Bernanke: Weak recovery ahead
Fed chairman said high unemployment and tight credit will limit economic growth, but he dismissed worries about another recession and dollar weakness.
NEW YORK (CNNMoney.com) -- Federal Reserve Chairman Ben Bernanke said the recovery in the U.S. economy will be modest, with higher than desired levels of unemployment for the foreseeable future.
Speaking to the Economic Club of New York Monday, Bernanke said in his prepared remarks that financial conditions are significantly better than when he spoke to the club a year ago at the height of the crisis in global financial markets.
But Bernanke cautioned that "some important headwinds -- in particular, constrained bank lending and a weak job market -- will likely prevent the expansion from being as robust as we would hope."
He didn't offer much immediate hope of a better labor market in the United States either.
"Jobs are likely to remain scarce for some time, keeping households cautious about spending," he cautioned.
The latest Labor Department report showed unemployment hit 10.2% in October, the first time it has been in the double digits in 26 years. Employers trimmed 190,000 jobs from payrolls, the 22nd straight month of job losses.
"The best thing we can say about the labor market right now is that it may be getting worse more slowly," he said, adding that he didn't hold out much immediate hope for an immediate turnaround.
"The unemployment rate likely will decline only slowly if economic growth remains moderate, as I expect," he said.
In response to a question from the audience, Bernanke said he doesn't see the same kind of jobless recovery in 2010 that the economy went through following the 2001 recession, in which job losses continued for nearly two years after growth returned. But he did say that he's worried job growth will be so meager next year that it won't make a dent in the unemployment rate.
Bernanke also said credit for small businesses and consumers is likely to remain strained. And he said that tighter credit will be a significant drag on the economy going forward.
But Bernanke said in his remarks that he did not agree with economists who are worried the economy will fall into recession once again next year.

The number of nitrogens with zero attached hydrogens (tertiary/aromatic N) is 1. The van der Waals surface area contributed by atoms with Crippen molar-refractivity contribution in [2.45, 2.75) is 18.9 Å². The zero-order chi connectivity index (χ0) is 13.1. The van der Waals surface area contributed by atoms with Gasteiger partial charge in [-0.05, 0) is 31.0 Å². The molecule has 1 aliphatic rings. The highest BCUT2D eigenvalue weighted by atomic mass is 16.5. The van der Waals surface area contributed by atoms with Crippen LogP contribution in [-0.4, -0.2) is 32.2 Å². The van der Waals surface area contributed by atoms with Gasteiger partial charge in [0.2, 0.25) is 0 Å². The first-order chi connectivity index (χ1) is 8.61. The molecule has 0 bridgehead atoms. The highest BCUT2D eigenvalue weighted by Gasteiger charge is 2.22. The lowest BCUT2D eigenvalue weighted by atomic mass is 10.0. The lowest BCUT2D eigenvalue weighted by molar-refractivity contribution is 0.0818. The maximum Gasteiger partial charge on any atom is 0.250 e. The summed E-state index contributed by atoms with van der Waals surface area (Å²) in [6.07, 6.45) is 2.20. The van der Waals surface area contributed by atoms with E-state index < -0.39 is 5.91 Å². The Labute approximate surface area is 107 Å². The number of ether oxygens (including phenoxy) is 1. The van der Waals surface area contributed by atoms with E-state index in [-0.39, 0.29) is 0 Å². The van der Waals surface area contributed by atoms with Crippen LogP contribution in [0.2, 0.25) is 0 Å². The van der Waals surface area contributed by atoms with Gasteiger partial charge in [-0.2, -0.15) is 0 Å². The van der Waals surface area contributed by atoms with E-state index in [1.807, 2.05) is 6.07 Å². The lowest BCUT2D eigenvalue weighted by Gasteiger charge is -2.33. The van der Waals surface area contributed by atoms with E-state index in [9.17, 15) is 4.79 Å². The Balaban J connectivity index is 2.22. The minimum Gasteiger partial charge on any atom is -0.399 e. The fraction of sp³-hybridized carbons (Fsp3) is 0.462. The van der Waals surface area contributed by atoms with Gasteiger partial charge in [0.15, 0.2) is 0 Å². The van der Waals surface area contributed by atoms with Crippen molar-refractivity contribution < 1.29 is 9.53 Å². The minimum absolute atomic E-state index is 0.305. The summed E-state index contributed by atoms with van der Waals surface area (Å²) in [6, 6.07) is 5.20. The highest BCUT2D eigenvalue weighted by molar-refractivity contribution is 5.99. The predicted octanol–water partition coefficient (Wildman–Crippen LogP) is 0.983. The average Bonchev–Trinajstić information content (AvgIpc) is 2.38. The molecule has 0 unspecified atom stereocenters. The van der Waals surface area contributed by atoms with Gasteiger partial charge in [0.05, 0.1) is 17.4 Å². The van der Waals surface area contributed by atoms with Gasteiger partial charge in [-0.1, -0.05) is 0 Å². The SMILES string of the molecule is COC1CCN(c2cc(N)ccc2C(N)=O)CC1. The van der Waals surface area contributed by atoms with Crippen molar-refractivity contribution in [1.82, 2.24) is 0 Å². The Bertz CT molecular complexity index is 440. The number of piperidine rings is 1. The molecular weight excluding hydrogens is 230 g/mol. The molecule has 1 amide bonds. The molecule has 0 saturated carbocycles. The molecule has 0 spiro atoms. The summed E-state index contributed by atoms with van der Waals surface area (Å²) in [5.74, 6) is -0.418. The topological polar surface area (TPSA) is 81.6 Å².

"My own view is that the recent pickup reflects more than purely temporary factors and that continued growth next year is likely," he said.
In addition, Bernanke said that the Fed is monitoring the recent declines in the value of the dollar, but he suggested that much of the weakness was due more to diminishing fears about a global financial crisis.
"When financial stresses were most pronounced, a flight to the deepest and most liquid capital markets resulted in a marked increase in the dollar," he said.
Bernanke added that with the better conditions in markets in recent months, "these safe haven flows have abated, and the dollar has accordingly retraced its gains."
Bernanke spent part of a question-and-answer period talking about banks and Wall Street firms being "too big to fail" and the problem of valuing assets on their balance sheets.
He said he hoped that the "too big to fail" doctrine that led to the bailout of major banks and Wall Street firms following the bankruptcy of Lehman Brothers needed to become a "relic" in the future, but that could only happen through the creation of new procedures for closing such firms in a more orderly manner.
"We need to have some alternative to bankruptcy or bailout," he said. "We need to have another way to close firms that come to the brink of failure without destroying the rest of the system."
Bernanke said that he doesn't endorse rolling back the 1999 law that allowed commercial banks to engage in Wall Street trading and investment banking. He said he doubts keeping those restrictions in place would have prevented the crisis in financial markets.
"I don't think simply making banks smaller is going to do it," he said when asked about how to get rid of the reality of "too big to fail."
"Banks can still be systemically critical, even if they're somewhat smaller," he added. He also said that large bank failures are not the only threat to the economy.
"After all, in the 1930s we didn't have too many large bank failures, but we had thousands of small bank failures," he said.
But he said that in the future, regulators of major firms needed to be able to place curbs on banks engaging in trading or investment banking activities on a case-by-case basis.
A year ago Bernanke told the same gathering that what he most wanted was to know what all the so-called toxic assets on major financial firms' balance sheets were worth. Monday he said despite improvements made in judging the value of assets in the last year, "I'd still like to know what the stuff is worth."